Building a Minimum Viable Product (MVP) is a method of developing new products by validating hypotheses using feedback from real users as soon as possible. This is supposed to reduce risk and to ensure a good return on investment. It is most often used together with Agile development methodologies. But there’s no such thing as a free lunch and while it reduces some types of risk, MVP also introduces some risks of its own.
The idea of a Minimum Viable Product is to build a product with the minimum set of features which allows it to be usable in practice (viable) for at least some usage scenarios. It should be delivered to a limited group of users who become beta-testers and provide feedback. Further development or abandonment of the project should be planned based on the feedback received from the MVP.
What people tend to forget is that “V” in MVP stands for “Viable”.
I recently stayed at a hostel which apparently tried to build its showers according to MVP principles, applied poorly. Granted, it was a cheap place in remote mountains, but there were several details which could have been very easily fixed but would have greatly improved my User Experience. For example, there was no place to put your clothes other than the floor or the heater. A single nail hammered into the wall would have solved the problem. It would not be pretty but it would make life much easier and the extra cost would be negligible.
If the software we write is not to be like that shower, we must remember that some features may seem optional but in reality without them the product cannot be used. So: “M” is for “minimum” but “V” is for “viable”.
Another risk the unfortunate shower highlights is when MVP is released but neither does development continue nor is the product abandoned. Since there’s “viable” in the name, business may be tempted to avoid any additional cost and may market the MVP with all its shortcomings as the final product. Sunk cost fallacy may also come into play, preventing the business from killing the product even if MVP is not successful and forcing the development team to support a product which was never meant to run in a full-scale production environment.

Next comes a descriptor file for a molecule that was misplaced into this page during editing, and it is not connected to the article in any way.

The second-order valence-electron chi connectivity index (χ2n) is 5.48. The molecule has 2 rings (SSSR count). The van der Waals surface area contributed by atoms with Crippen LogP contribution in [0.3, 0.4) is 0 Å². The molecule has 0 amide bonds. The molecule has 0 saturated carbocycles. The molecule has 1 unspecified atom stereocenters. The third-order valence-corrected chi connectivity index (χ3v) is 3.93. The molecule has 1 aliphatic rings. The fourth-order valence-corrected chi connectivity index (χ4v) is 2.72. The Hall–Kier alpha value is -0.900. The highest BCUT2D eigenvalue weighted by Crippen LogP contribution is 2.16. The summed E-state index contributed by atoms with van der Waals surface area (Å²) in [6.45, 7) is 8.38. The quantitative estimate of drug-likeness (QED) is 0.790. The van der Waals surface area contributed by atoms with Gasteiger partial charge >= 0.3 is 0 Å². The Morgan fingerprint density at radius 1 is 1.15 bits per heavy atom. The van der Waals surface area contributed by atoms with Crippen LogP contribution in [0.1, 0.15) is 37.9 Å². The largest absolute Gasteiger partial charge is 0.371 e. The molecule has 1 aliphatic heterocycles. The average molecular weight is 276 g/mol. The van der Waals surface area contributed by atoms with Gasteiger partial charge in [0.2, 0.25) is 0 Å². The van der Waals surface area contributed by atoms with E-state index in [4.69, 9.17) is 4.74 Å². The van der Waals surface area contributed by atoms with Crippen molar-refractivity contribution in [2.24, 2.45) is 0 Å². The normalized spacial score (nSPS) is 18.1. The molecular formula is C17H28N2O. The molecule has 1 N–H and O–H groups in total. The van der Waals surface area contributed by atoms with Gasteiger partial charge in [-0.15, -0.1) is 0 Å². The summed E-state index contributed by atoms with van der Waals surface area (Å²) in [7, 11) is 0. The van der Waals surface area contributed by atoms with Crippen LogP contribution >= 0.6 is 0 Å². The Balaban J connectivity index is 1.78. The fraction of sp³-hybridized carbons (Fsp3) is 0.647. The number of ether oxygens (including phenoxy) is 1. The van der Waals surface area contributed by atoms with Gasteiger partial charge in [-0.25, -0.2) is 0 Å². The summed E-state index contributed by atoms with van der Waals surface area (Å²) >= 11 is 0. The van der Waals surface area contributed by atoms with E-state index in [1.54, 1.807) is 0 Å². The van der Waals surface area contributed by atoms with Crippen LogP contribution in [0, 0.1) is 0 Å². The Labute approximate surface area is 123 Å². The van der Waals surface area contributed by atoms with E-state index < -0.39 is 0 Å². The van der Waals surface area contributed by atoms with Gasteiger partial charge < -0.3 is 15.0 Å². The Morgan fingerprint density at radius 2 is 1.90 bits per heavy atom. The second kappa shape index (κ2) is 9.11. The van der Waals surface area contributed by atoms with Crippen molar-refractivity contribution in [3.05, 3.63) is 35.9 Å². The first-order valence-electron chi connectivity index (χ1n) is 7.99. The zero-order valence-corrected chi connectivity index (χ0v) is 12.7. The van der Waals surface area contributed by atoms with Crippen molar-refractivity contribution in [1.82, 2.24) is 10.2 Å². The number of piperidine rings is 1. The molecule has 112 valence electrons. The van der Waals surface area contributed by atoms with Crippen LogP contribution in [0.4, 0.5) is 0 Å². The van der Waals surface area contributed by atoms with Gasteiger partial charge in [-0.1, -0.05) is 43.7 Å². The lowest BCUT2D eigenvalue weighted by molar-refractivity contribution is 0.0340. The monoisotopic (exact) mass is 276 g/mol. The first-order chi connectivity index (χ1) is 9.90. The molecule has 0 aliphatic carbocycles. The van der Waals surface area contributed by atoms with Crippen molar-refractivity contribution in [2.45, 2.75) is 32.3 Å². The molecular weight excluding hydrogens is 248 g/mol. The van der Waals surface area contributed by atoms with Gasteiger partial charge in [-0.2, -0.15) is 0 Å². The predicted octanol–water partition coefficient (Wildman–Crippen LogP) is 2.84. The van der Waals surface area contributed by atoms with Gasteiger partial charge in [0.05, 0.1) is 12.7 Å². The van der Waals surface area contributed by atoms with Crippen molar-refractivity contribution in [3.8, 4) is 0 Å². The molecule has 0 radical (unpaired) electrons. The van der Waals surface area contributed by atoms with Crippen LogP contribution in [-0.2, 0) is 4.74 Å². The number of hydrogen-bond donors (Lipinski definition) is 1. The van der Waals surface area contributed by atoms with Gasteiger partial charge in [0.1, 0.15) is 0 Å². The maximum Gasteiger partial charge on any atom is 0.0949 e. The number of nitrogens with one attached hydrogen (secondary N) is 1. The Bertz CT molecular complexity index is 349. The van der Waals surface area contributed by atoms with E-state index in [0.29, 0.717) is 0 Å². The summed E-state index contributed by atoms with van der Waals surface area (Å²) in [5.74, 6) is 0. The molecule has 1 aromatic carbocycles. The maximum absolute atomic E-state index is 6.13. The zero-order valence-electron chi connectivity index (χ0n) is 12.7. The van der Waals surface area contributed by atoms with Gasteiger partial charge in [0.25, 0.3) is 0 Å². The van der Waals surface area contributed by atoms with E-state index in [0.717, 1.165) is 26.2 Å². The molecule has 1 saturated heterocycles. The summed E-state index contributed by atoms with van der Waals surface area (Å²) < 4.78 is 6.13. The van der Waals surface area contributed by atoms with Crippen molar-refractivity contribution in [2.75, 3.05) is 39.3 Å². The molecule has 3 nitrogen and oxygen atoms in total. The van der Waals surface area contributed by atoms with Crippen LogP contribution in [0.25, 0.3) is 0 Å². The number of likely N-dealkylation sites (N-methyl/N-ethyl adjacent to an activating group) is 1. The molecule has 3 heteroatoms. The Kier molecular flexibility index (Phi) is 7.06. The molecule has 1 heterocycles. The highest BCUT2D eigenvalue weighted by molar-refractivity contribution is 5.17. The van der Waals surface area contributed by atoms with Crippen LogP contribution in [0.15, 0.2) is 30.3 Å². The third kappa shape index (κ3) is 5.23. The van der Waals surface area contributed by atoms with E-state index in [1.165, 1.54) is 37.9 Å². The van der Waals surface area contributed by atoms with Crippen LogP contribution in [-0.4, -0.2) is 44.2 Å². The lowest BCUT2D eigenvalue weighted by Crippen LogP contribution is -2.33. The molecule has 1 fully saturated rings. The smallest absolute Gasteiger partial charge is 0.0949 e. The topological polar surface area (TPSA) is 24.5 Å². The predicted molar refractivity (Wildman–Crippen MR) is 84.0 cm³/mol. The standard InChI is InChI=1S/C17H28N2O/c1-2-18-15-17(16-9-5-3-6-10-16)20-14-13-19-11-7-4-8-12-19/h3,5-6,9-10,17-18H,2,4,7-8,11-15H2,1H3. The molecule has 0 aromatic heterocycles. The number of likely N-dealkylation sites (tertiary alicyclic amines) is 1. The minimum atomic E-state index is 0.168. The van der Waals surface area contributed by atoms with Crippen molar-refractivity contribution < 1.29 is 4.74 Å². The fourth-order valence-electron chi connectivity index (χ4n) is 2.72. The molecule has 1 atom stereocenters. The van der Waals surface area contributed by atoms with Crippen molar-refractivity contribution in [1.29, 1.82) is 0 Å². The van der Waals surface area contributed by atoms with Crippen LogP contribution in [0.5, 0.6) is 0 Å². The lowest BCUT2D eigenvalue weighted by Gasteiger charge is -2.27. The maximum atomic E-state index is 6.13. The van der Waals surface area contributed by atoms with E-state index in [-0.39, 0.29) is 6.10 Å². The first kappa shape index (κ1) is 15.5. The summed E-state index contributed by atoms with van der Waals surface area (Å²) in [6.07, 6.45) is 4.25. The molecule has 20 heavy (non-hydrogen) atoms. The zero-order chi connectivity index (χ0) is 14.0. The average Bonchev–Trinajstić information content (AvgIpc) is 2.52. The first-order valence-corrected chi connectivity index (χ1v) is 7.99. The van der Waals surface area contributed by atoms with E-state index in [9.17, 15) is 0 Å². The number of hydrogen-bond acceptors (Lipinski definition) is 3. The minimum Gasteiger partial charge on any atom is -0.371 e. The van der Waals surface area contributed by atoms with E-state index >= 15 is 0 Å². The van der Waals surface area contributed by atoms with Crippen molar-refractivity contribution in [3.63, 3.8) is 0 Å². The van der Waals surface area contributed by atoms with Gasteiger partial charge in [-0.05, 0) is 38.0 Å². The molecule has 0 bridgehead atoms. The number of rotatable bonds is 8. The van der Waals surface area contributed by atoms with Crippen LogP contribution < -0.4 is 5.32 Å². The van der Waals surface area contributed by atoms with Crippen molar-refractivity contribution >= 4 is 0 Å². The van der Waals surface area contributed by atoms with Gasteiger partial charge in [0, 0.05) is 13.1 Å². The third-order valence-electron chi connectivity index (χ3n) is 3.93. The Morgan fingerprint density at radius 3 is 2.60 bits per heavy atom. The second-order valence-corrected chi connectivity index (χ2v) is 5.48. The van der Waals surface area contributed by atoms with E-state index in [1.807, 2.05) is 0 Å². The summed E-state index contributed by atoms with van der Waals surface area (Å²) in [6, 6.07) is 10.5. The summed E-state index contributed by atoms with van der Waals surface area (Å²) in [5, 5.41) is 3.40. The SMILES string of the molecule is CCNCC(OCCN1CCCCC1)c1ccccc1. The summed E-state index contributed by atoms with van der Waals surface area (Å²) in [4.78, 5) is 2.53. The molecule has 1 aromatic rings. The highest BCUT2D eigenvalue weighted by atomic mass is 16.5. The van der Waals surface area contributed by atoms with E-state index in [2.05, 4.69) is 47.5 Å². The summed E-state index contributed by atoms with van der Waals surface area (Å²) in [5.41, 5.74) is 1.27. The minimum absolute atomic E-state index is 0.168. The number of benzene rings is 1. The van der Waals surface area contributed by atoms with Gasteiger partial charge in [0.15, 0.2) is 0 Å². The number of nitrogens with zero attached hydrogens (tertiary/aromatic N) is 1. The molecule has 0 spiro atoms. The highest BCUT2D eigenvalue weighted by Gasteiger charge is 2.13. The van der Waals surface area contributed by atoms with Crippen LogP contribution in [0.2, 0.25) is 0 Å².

This is not to discourage you from using the Minimum Viable Product approach. At Allegro we use it quite successfully (see this story as well as this one), but there are a few pitfalls to look out for:
- First of all, know what you want to learn from the experiment. MVP is about validating hypotheses, so you need to know in advance what hypothesis you want to confirm or reject, what you will consider a success and what you will consider a failure and what information about users’ expectation you want to draw from their feedback. Otherwise, the whole experiment becomes rather pointless.
- Make sure your product is not only minimal but also viable. Sometimes minor improvements which you may consider optional can make or break the product for your users.
- Choose the audience for your MVP wisely. If you are replacing an existing product which users are accustomed to, forcing all of them to use a new, possibly less stable one with fewer features will only make them angry. Let users opt in for the beta version and invite power users and early adopters to do so. If you play this well, they will actually feel privileged to be able to test a pre-release version. When creating a completely new product, make sure to clearly indicate that what users receive is still work in progress.
- Do not allow the MVP to become your final product. Remember that its role is only to gather information which will allow you to better prepare the real thing. Either continue development or kill the product altogether.
Being aware of these potential problems should hopefully make planning your next MVP easier.